We must be prepared to invest in the future, if we are to have a future.  I believe we can secure that bright future if we act now. Like the scientists at NASA who did not have all the answers when given the challenge to go to the moon, we here in Miami-Dade need to begin the process that will determine our continued existence as a vibrant, growing community.  The fact that we do not have a solution to every problem must not be used as an excuse to do nothing now.  We will only achieve our “moonshot” if we dare to dream big dreams and position ourselves as a shining example of thinking globally and acting locally.  All of us must come together to assure this community’s survival.

The science is clear.  The atmosphere is warming.  The seas are rising.  Humans created this problem and humans can fix it. Who better to show the world the way than the resilient, innovative, creative and entrepreneurial people of Miami-Dade County?  If not us, then who? If not now, when?

Miami-Dade County Commissioner Jean Monestime can be reached at 305-694-2779 or via email at district2@miamidade.gov

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2 COMMENTS

  1. There is no definitive scientific proof that humankind has increased temperatures. Mother Nature works in cycles. We are subject to one of those cycles. CO2 makes plants grow. It is beneficial for our environment and our food supplies.
    If the CO2 bothers activists on a mission, have Miami-Dade County buy electric cars, encourage GM, Honda and Toyota to begin selling hydrogen cars, have a bus fleet using only natural gas, buy only the most energy efficient appliances,including air conditioners, retrofit all County buildings to improve their energy efficiency, and reduce air travel by County employees. These are just a few items that can be done by the County to show its leadership to reduce carbon emissions.

  2. Commissioner Monestime,

    I was encouraged to read your article and equally disheartened but not surprised to read the gentleman’s comment. It’s seems that there always will be people who are completely comfortable to offer uninformed FEELINGS about what is demonstrable. To just declare that there “is no definitive scientific proof,” contrary to what has been made readily available BY SCIENTISTS for decades, and what is now being reported with regard to environmental conditions, is the type of ignorant pronouncement that (apparently make the people saying them feel good) likely will be offered up for as long as a platform exists to offer them.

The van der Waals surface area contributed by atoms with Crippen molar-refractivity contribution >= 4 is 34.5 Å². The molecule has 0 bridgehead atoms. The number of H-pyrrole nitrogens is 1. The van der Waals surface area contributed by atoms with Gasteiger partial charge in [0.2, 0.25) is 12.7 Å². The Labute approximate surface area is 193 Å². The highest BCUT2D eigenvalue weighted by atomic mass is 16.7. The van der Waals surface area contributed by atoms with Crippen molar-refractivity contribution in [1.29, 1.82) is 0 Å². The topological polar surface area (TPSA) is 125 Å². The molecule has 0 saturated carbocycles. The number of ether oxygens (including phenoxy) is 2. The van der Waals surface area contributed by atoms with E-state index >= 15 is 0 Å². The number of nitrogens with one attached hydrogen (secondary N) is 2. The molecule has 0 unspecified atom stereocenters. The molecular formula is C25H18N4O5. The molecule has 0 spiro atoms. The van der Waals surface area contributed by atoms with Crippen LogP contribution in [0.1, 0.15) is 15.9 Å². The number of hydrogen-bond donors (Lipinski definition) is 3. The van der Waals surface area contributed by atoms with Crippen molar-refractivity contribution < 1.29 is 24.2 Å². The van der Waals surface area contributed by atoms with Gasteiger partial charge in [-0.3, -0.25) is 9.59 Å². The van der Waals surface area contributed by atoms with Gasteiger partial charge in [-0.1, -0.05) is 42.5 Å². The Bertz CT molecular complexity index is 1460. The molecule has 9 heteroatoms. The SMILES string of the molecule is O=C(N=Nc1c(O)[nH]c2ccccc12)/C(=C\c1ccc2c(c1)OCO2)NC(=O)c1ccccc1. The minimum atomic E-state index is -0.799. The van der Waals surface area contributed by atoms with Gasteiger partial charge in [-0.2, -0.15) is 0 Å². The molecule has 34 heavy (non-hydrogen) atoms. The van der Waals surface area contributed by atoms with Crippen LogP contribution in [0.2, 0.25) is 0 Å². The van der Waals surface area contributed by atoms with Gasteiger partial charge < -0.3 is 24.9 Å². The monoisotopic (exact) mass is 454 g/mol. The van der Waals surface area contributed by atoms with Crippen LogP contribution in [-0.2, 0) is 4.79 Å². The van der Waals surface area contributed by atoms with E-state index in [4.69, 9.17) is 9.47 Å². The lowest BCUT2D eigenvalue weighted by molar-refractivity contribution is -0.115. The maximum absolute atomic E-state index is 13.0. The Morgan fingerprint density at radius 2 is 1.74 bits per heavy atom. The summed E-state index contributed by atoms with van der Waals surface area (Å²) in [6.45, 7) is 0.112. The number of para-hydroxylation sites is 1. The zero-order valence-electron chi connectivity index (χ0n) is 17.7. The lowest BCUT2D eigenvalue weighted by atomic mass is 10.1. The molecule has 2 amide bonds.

Now, there are many more who may never write, call or speak to you, but implore you and your fellow public servants to push and push hard to address these issues. Even those who are humble enough to admit they may not understand the science recognize the real world events that are happening and understand we must innovate now not just for our children and grandchildren (a more than worthy reason) but for us, the communities we live in right now. There are vulnerable communities (the poor and disenfranchised) who are already feeling the effects and stand ready to participate in as well as benefit from innovation. This will be a turning point , for better or for worse. We still have a chance to decide and that decision should be driven by people who are cynically benefitting from inaction, are afraid of change, or figure it will all magically work itself out.

    We should aspire to be better than that.